As previously discussed, today’s ESD diodes offer a variety of performance benefits for Augmented Reality applications led by a small form factor. The following recommendations for the selection and configuration of ESD Diode technologies will help design engineers optimize their future circuit designs.

Choosing unidirectional or bidirectional diodes. ESD diodes are available in unidirectional or bidirectional configurations. Unidirectional diodes are typically used for DC circuits, including pushbuttons and keypads, as well as digital circuits. Bidirectional diodes are used in AC circuits, which may include any signal with a negative component greater than -0.7 V. These circuits include audio, analog video, legacy data ports and RF interfaces.

Whenever possible, design engineers should choose unidirectional diode configurations since the performance during negative-voltage ESD strikes is improved. During these strikes, the clamping voltage will be based on the forward bias of the diode, which is typically less than 1.0 V. A bidirectional diode configuration provides a clamping voltage during a negative strike that is based on the reverse breakdown voltage, which is higher than the forward bias of the unidirectional diode. Thus, the unidirectional configuration can dramatically reduce the stress on the system during negative transients.

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Figure 4: Low-capacitance bidirectional discrete TVS diode arrays, including the SP3022 Series, provide symmetrical ESD protection for high-speed data lines when AC signals are present. They are also designed for consumer electronics such as fitness bands, smart watches, smartphones, tablets and eReaders

Determine diode location. Most circuits do not require board-level ESD Diodes at each of the IC’s pins. Rather, the designer should determine which pins have exposure to the outside of the application where user-generated ESD events are likely to occur. If the communication/control line can be touched by the user, it could become a pathway for ESD to enter the integrated circuit. Typical circuits include USB, audio, button/switch, RF antennas and other data buses.  Incrementally adding these discrete devices will take up board space, so it is important to reduce their size to fit 0201 or 01005 outlines. For some wearable applications, there are also space-saving multi-channel arrays available.

Consider routing of “ESD” trace. To protect the IC’s pins with an ESD Diode, there are several key considerations for trace routing—from I/O to ground. Unlike lightning transients, ESD does not unleash a large amount of current for a long duration of time. To effectively handle ESD, it is important to move the charge from the protected circuit to the ESD reference as quickly as possible. The length of the trace—from the I/O line to the ESD component and from the ESD component to ground—are the overriding factors, not the width of the trace to ground. The length of the trace should be kept as short as possible to limit parasitic inductance. This inductance would result in inductive overshoot, which is a brief voltage spike that can reach hundreds of volts if the stub trace is long enough. Recent package developments include µDFN outlines that fit directly over the data lanes to eliminate the need for stub traces entirely.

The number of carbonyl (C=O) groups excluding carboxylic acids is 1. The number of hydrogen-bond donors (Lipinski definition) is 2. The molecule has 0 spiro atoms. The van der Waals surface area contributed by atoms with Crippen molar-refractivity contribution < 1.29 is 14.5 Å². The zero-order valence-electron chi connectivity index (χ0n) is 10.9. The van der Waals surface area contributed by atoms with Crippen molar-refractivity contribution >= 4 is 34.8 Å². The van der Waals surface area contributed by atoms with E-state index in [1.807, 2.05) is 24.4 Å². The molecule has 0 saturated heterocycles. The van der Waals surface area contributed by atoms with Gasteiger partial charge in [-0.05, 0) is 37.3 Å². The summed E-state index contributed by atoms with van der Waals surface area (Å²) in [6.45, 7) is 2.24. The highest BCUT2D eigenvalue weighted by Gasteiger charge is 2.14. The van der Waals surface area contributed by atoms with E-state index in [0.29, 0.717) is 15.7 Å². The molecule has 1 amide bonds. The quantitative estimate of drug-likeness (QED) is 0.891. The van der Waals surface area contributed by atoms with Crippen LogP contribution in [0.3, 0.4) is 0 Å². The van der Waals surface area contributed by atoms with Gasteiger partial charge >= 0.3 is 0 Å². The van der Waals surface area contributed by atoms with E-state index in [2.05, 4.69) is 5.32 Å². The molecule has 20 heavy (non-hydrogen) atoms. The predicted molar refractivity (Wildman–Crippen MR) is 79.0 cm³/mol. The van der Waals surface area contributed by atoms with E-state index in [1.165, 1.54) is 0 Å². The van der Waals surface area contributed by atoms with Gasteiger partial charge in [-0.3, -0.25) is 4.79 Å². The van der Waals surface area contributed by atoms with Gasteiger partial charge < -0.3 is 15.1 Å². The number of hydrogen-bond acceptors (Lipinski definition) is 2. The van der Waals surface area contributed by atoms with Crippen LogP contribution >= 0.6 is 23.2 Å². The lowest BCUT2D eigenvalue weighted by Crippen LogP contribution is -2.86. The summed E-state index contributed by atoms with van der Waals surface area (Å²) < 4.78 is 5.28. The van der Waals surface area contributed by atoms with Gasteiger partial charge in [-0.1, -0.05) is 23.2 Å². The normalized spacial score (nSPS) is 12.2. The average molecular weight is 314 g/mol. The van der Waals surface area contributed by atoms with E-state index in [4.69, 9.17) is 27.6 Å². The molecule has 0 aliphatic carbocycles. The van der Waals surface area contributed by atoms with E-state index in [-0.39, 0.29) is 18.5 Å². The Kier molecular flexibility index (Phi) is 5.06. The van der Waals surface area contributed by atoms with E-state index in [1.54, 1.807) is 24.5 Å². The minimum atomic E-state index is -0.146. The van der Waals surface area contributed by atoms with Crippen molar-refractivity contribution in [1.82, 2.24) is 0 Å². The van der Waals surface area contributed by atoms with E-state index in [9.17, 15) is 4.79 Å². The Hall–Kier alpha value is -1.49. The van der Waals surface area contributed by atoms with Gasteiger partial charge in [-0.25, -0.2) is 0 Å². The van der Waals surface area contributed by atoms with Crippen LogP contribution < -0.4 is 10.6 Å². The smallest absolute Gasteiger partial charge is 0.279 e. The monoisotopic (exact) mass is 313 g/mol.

Understand HBM, Machine Model (MM) and Charged Device Model (CDM) definitions. HBM, MM and CDM are test models for characterizing the ESD robustness of the integrated circuits that run the portable device or wearable, including the processor, memory and ASIC. They are used by the semiconductor supplier to ensure the robustness of the circuits during manufacturing. The current trend is for suppliers to reduce the voltage test levels since it saves die space and because most suppliers adhere to excellent in-house ESD policies.

While strict ESD policies benefit the supplier, the application designer ends up with a chip that is very sensitive to application-level ESD, but must not be allowed to fail due to field-level or user-induced ESD. To succeed, the designer must select a board-level device that is robust enough to protect against intense electrical stresses yet offers low enough clamping to protect the highly sensitive integrated circuitry. When evaluating an ESD protection device, consider the following parameters:

1. Dynamic resistance: This value is a measurement of how well the diode will clamp and divert the ESD transient to ground. It helps determine how low the resistance of the diode will be after it switches on. The lower the dynamic resistance value, the better.

2. IEC 61000-4-2 rating: The ESD Diode supplier determines this value by increasing the ESD voltage until the diode fails, which characterizes the robustness of the diode. For this parameter, the higher the value, the better. A growing number of Littelfuse ESD Diodes can reach as high as 20kV and 30kV contact discharge, which far exceeds the highest level of the IEC 61000-4-2 (Level 4 = 8kV contact discharge).


Conclusion

The nascent market for Augmented Reality Glasses offers many interesting and useful opportunities for us as consumers.  But, all those amazing capabilities will not be recognized if the glasses are not able to survive the daily bombardment of ESD transients generated by the wearer of the glasses.  For this reason, it is more important than ever to consider ESD protection and proper board layout practices early in the design process to ensure that the application is reliable with a useful lifetime. Circuit protection devices like ESD Diodes are designed to be highly robust even with small form factors; preventing ESD damage to the AR headset and providing the user with years of reliable service. Designing in hardy protection for the sensitive integrated circuitry inside the wearable device is necessary to maintain the value proposition of the IoT ecosystem.  

Littelfuse, Inc.

www.littelfuse.com